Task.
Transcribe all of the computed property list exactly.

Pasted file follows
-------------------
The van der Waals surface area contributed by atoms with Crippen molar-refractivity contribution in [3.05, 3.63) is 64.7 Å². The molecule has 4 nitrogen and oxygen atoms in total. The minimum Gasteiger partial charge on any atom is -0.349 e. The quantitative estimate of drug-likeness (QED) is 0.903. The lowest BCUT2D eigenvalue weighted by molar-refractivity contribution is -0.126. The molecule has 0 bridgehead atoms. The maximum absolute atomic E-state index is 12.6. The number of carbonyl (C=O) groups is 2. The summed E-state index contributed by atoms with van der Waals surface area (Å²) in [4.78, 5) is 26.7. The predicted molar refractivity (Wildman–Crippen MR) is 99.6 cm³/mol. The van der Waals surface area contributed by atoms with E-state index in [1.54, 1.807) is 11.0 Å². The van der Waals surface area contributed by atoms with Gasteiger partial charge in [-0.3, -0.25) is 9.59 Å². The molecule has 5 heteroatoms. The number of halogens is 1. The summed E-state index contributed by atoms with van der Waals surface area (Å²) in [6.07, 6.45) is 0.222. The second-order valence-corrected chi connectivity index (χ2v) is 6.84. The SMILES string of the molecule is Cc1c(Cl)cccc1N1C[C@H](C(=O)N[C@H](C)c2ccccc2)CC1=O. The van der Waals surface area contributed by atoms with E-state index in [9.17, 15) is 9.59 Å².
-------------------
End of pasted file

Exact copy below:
The van der Waals surface area contributed by atoms with Crippen molar-refractivity contribution in [3.05, 3.63) is 64.7 Å². The molecule has 4 nitrogen and oxygen atoms in total. The minimum Gasteiger partial charge on any atom is -0.349 e. The quantitative estimate of drug-likeness (QED) is 0.903. The lowest BCUT2D eigenvalue weighted by molar-refractivity contribution is -0.126. The molecule has 0 bridgehead atoms. The maximum absolute atomic E-state index is 12.6. The number of carbonyl (C=O) groups is 2. The summed E-state index contributed by atoms with van der Waals surface area (Å²) in [4.78, 5) is 26.7. The predicted molar refractivity (Wildman–Crippen MR) is 99.6 cm³/mol. The van der Waals surface area contributed by atoms with E-state index in [1.54, 1.807) is 11.0 Å². The van der Waals surface area contributed by atoms with Gasteiger partial charge in [-0.3, -0.25) is 9.59 Å². The molecule has 5 heteroatoms. The number of halogens is 1. The summed E-state index contributed by atoms with van der Waals surface area (Å²) in [6.07, 6.45) is 0.222. The second-order valence-corrected chi connectivity index (χ2v) is 6.84. The SMILES string of the molecule is Cc1c(Cl)cccc1N1C[C@H](C(=O)N[C@H](C)c2ccccc2)CC1=O. The van der Waals surface area contributed by atoms with E-state index in [9.17, 15) is 9.59 Å².